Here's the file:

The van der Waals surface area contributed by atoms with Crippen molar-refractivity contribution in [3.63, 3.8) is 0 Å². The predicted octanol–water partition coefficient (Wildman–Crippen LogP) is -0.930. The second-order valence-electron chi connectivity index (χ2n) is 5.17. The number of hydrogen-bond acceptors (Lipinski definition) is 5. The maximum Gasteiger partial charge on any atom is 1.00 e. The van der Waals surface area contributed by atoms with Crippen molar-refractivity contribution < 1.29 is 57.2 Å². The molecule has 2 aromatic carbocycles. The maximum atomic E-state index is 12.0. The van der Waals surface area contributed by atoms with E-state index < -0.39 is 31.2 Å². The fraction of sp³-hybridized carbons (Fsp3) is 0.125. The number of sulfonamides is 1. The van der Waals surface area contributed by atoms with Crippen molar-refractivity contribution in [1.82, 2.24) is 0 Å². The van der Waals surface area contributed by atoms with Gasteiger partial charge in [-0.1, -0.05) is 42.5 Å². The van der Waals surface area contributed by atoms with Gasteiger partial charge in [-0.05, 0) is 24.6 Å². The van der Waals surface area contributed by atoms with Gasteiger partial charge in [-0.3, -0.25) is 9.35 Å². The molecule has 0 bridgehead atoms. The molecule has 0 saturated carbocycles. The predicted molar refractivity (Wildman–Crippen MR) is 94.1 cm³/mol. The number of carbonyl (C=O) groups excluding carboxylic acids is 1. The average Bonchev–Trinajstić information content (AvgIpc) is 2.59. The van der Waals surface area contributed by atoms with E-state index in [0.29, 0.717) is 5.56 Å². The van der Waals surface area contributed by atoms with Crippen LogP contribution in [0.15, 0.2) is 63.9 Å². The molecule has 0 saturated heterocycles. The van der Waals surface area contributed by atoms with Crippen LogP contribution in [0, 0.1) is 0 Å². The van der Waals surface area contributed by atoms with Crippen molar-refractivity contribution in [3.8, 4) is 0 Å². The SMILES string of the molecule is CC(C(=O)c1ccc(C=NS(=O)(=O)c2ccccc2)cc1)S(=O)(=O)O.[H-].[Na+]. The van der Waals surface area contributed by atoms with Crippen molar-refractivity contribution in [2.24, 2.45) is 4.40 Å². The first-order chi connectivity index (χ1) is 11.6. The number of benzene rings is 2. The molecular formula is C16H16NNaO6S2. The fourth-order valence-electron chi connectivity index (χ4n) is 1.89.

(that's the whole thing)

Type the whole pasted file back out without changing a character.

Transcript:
The van der Waals surface area contributed by atoms with Crippen molar-refractivity contribution in [3.63, 3.8) is 0 Å². The predicted octanol–water partition coefficient (Wildman–Crippen LogP) is -0.930. The second-order valence-electron chi connectivity index (χ2n) is 5.17. The number of hydrogen-bond acceptors (Lipinski definition) is 5. The maximum Gasteiger partial charge on any atom is 1.00 e. The van der Waals surface area contributed by atoms with Crippen molar-refractivity contribution < 1.29 is 57.2 Å². The molecule has 2 aromatic carbocycles. The maximum atomic E-state index is 12.0. The van der Waals surface area contributed by atoms with E-state index < -0.39 is 31.2 Å². The fraction of sp³-hybridized carbons (Fsp3) is 0.125. The number of sulfonamides is 1. The van der Waals surface area contributed by atoms with Crippen molar-refractivity contribution in [1.82, 2.24) is 0 Å². The van der Waals surface area contributed by atoms with Gasteiger partial charge in [-0.1, -0.05) is 42.5 Å². The van der Waals surface area contributed by atoms with Gasteiger partial charge in [-0.05, 0) is 24.6 Å². The van der Waals surface area contributed by atoms with Gasteiger partial charge in [-0.3, -0.25) is 9.35 Å². The molecule has 0 bridgehead atoms. The molecule has 0 saturated carbocycles. The predicted molar refractivity (Wildman–Crippen MR) is 94.1 cm³/mol. The number of carbonyl (C=O) groups excluding carboxylic acids is 1. The average Bonchev–Trinajstić information content (AvgIpc) is 2.59. The van der Waals surface area contributed by atoms with E-state index in [0.29, 0.717) is 5.56 Å². The van der Waals surface area contributed by atoms with Crippen LogP contribution in [0.15, 0.2) is 63.9 Å². The molecule has 0 saturated heterocycles. The van der Waals surface area contributed by atoms with Crippen LogP contribution in [0, 0.1) is 0 Å². The van der Waals surface area contributed by atoms with Crippen molar-refractivity contribution in [3.8, 4) is 0 Å². The SMILES string of the molecule is CC(C(=O)c1ccc(C=NS(=O)(=O)c2ccccc2)cc1)S(=O)(=O)O.[H-].[Na+]. The van der Waals surface area contributed by atoms with Crippen molar-refractivity contribution in [2.24, 2.45) is 4.40 Å². The first-order chi connectivity index (χ1) is 11.6. The number of benzene rings is 2. The molecular formula is C16H16NNaO6S2. The fourth-order valence-electron chi connectivity index (χ4n) is 1.89.